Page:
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Heady Vermont hosted a celebration of the new marijuana law — nicknamed “Weedstock”— in Johnson in July. Photo by Elizabeth Hewitt/VTDigger

The Vermont Democratic Party has formally declared its support for a statewide system to tax and regulate marijuana sales, voting over the weekend to adopt the policy into its official platform.

The party’s embrace of cannabis taxation and regulation comes after recreational use of the drug became legal in July, and represents a significant shift from where the party stood on marijuana policy even just two years ago.

In 2016, the Vermont Democratic Party’s platform stated that it supported “the exploration of the decriminalization of drug use and instead treating it as a health and mental health issue.”

But on Sunday evening, members of the party’s platform committee, which updates the platform every two years, unanimously voted to change the language.

It now states that the Democratic Party, which hopes to secure a veto-proof majority in the Legislature for the next two years, believes marijuana “should be legal, taxed and regulated in the interests of consumer and public safety, as well as economic opportunity.”

Sen. Dick Sears
Sen. Dick Sears. Photo by Michael Dougherty/VTDigger

“This has been something that Democrats in our state have been passionate about, so this is our way of formalizing that position,” Christopher Di Mezzo, the party’s spokesperson said.

The party’s decision to revamp its platform comes as many cannabis advocates and Democrats are hoping momentum from recreational marijuana legalization will translate into swift passage of tax and regulate policy in the upcoming legislative session.

The marijuana legalization law that passed the Legislature and became law this year does not allow for retail sale.

In the Senate, lawmakers have had little trouble advancing measures to tax and regulate marijuana, in addition to legalizing it.

Sen. Dick Sears, D-Bennington, chair of the Senate Judiciary Committee that has crafted that legislation, said senators have passed five tax and regulate bills since 2016.

“It’s important to have a standardized product that isn’t part of the black market and it’s also important in terms of the revenue to help us deal with some of the other problems in this state,” he said.

But these measures have struggled to gain traction in the House. Most recently, members voted to strike down an attempt to revive a tax and regulate law in April, at the end of the last legislative session.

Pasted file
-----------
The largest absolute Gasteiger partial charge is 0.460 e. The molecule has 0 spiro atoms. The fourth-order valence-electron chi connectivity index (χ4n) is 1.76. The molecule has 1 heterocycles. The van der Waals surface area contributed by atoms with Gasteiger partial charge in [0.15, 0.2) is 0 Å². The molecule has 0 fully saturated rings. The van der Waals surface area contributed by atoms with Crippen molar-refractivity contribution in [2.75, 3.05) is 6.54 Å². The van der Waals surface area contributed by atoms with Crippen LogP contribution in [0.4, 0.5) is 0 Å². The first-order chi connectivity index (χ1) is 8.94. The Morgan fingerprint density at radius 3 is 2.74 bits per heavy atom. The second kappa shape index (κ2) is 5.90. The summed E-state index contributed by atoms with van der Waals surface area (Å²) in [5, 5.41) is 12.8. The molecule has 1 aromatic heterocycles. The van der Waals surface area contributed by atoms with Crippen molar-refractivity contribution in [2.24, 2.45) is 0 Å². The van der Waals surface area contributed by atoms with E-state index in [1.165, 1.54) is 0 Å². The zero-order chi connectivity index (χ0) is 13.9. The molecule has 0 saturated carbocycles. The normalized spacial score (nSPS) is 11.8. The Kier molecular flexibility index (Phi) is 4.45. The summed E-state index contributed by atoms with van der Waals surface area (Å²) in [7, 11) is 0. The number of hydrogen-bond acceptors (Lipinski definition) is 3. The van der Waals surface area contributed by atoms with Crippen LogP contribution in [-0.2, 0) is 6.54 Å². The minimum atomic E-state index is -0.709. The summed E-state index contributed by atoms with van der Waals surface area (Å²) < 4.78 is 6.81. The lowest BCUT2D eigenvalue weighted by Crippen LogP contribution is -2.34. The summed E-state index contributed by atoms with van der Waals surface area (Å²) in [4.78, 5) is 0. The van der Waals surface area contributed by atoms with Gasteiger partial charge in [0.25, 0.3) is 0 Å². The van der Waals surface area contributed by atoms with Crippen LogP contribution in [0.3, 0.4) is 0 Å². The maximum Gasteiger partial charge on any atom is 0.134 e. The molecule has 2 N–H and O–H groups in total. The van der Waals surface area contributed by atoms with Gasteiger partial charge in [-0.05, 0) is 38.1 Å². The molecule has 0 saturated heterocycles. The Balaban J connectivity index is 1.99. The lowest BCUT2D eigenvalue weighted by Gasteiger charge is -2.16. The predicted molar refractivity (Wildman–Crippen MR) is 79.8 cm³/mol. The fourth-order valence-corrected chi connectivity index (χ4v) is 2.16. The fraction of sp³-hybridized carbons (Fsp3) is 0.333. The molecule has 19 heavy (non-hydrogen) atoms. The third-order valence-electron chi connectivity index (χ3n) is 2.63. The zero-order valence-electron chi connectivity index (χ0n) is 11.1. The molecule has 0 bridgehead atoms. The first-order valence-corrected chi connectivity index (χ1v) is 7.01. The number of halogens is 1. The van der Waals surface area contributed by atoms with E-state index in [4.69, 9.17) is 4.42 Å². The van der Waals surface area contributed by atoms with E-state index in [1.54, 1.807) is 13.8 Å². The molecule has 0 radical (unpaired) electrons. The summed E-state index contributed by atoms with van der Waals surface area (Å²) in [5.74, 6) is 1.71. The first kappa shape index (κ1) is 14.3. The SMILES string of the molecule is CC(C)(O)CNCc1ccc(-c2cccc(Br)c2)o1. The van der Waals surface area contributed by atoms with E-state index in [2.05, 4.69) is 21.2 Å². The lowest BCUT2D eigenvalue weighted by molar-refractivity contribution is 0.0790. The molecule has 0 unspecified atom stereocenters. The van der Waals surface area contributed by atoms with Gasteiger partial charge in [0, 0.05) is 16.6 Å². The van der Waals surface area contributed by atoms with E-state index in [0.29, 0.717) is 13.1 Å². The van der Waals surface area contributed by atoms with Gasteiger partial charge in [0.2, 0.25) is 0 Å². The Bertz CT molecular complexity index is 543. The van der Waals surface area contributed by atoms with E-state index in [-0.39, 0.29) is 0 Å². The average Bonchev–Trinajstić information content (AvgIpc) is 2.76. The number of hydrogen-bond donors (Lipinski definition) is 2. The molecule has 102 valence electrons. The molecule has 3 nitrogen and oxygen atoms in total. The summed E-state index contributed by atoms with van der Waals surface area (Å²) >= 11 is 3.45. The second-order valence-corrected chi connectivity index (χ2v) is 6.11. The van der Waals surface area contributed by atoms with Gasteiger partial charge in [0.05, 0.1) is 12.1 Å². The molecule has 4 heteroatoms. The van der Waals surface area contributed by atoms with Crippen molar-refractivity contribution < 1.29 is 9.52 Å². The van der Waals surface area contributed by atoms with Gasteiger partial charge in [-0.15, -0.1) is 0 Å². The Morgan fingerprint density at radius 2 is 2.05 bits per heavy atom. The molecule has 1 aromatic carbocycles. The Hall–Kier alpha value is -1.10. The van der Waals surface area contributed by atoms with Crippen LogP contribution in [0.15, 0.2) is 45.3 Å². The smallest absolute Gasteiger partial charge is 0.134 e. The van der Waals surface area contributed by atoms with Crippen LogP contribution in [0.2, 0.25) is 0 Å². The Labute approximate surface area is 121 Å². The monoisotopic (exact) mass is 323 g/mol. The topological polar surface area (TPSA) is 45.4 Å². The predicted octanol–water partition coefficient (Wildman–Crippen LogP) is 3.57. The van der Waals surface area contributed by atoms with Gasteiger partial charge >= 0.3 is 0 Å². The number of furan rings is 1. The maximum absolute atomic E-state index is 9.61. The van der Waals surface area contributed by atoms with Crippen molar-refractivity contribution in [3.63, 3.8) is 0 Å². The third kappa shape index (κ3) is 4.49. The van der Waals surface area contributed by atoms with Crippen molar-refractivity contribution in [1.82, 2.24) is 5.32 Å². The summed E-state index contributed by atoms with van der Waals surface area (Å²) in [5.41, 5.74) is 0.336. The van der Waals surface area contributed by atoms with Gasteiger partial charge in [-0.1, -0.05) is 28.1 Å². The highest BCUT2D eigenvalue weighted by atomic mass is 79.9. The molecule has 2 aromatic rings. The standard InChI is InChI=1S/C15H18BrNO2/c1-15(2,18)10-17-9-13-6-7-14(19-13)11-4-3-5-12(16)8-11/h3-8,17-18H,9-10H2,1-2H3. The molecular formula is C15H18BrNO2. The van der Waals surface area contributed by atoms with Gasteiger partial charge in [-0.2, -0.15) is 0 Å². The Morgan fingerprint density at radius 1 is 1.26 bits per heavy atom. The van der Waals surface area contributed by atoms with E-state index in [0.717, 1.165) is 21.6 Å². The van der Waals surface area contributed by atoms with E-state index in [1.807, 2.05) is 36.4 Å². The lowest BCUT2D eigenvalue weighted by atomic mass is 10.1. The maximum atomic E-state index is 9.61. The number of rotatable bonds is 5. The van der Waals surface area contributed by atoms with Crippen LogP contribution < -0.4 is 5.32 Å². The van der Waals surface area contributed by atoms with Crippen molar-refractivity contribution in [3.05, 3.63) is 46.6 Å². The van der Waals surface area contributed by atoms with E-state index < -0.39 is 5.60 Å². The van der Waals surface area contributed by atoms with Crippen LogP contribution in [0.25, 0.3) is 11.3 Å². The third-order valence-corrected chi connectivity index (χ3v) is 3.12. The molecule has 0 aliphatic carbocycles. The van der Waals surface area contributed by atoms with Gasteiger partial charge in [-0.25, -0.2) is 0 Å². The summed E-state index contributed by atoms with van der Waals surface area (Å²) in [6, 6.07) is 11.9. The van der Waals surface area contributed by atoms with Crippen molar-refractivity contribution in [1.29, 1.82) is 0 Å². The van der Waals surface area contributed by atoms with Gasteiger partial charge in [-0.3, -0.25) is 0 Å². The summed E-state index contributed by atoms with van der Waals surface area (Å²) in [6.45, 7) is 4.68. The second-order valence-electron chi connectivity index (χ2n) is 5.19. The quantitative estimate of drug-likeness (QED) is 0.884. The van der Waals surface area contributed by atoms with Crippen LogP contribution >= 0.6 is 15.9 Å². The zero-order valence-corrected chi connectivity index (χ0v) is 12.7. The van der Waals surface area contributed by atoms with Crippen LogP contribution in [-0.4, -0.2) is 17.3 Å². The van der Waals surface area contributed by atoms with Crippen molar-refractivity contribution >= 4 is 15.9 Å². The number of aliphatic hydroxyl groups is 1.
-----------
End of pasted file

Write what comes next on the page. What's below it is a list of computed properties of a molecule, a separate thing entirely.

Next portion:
Democratic leadership opposed the move at the time because the proposal would not have had time to go through the committee process.

In 2017, Rep. Sam Young, D-Glover, proposed a tax and regulate bill in the House which died in committee.

SAM YOUNG
Rep. Sam Young, D-Glover.

“There was just never the appetite on the House side to do a full regulated market,” he said. “The honest answer is we didn’t have the votes.”

Young said many House Democrats have been reluctant to embrace tax and regulate policy, and that it’s unlikely that the Democratic Party’s platform shift will convince them to come around on the issue.

“I think that it’s a good step. I think that people’s opinions on the matter are pretty set. I don’t expect certain Democratic members who have always been against it to change their minds,” Young said.

However, he said that with several new Democrats likely to replace outgoing members after the November elections, and recreational legalization already on the books, the odds for passage are better than before.

Some Republicans who had opposed recreational marijuana are also on board with taxing and regulating the substance, now that it’s been legalized.

“I think it’s got a better shot than it had in the past. I think we’ll be really close,” Young said of the prospects for full legalization in 2019.

Speaker of the House Mitzi Johnson, D-South Hero, has been reluctant to support a tax and regulate system. She could not be reached for comment Monday.

Gov. Phil Scott has said that he would not support legislation to create a system to tax and regulate marijuana, unless the state takes additional steps to prepare for the legal change, such as bolstering substance abuse prevention education initiatives and curtailing roadway impairment.

In 2017, through an executive order, Scott established an Advisory Commission on Marijuana tasked with, in part, envisioning what a tax and regulate system would look like in Vermont. A report is due by the end of the year.